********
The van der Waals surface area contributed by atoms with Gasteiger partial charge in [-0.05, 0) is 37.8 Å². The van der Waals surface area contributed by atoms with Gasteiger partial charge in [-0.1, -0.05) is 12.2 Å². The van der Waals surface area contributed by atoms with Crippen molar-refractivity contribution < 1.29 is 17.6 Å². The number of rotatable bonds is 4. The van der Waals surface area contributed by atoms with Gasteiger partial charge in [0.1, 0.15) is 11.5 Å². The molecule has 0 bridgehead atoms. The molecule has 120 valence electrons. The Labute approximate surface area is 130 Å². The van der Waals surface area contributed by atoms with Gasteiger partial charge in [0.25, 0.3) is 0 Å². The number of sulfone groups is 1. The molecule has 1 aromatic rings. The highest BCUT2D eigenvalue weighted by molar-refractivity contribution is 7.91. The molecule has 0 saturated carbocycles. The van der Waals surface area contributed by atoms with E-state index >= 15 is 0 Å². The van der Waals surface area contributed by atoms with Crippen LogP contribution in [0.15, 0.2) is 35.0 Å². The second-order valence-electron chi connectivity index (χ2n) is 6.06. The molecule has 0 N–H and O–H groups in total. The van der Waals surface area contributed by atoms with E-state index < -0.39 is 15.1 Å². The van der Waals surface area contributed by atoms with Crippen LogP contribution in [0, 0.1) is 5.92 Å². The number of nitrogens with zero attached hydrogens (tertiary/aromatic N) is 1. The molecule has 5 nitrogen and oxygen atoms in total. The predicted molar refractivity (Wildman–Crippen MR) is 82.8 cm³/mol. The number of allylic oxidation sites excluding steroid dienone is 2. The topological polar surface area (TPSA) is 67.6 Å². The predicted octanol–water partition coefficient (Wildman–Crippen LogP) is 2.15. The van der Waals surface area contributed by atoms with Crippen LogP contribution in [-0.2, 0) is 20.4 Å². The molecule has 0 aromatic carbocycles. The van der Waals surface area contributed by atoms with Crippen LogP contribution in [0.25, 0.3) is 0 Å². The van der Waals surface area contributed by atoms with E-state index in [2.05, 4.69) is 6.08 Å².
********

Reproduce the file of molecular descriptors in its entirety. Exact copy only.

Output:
The van der Waals surface area contributed by atoms with Gasteiger partial charge in [-0.05, 0) is 37.8 Å². The van der Waals surface area contributed by atoms with Gasteiger partial charge in [-0.1, -0.05) is 12.2 Å². The van der Waals surface area contributed by atoms with Crippen molar-refractivity contribution < 1.29 is 17.6 Å². The number of rotatable bonds is 4. The van der Waals surface area contributed by atoms with Gasteiger partial charge in [0.1, 0.15) is 11.5 Å². The molecule has 0 bridgehead atoms. The molecule has 120 valence electrons. The Labute approximate surface area is 130 Å². The van der Waals surface area contributed by atoms with Gasteiger partial charge in [0.25, 0.3) is 0 Å². The number of sulfone groups is 1. The molecule has 1 aromatic rings. The highest BCUT2D eigenvalue weighted by molar-refractivity contribution is 7.91. The molecule has 0 saturated carbocycles. The van der Waals surface area contributed by atoms with E-state index >= 15 is 0 Å². The van der Waals surface area contributed by atoms with Crippen LogP contribution in [0.15, 0.2) is 35.0 Å². The second-order valence-electron chi connectivity index (χ2n) is 6.06. The molecule has 0 N–H and O–H groups in total. The van der Waals surface area contributed by atoms with E-state index < -0.39 is 15.1 Å². The van der Waals surface area contributed by atoms with Crippen LogP contribution in [0, 0.1) is 5.92 Å². The number of nitrogens with zero attached hydrogens (tertiary/aromatic N) is 1. The molecule has 5 nitrogen and oxygen atoms in total. The predicted molar refractivity (Wildman–Crippen MR) is 82.8 cm³/mol. The number of allylic oxidation sites excluding steroid dienone is 2. The topological polar surface area (TPSA) is 67.6 Å². The predicted octanol–water partition coefficient (Wildman–Crippen LogP) is 2.15. The van der Waals surface area contributed by atoms with Crippen LogP contribution in [-0.2, 0) is 20.4 Å². The molecule has 0 aromatic carbocycles. The van der Waals surface area contributed by atoms with Crippen LogP contribution in [0.25, 0.3) is 0 Å². The van der Waals surface area contributed by atoms with E-state index in [2.05, 4.69) is 6.08 Å².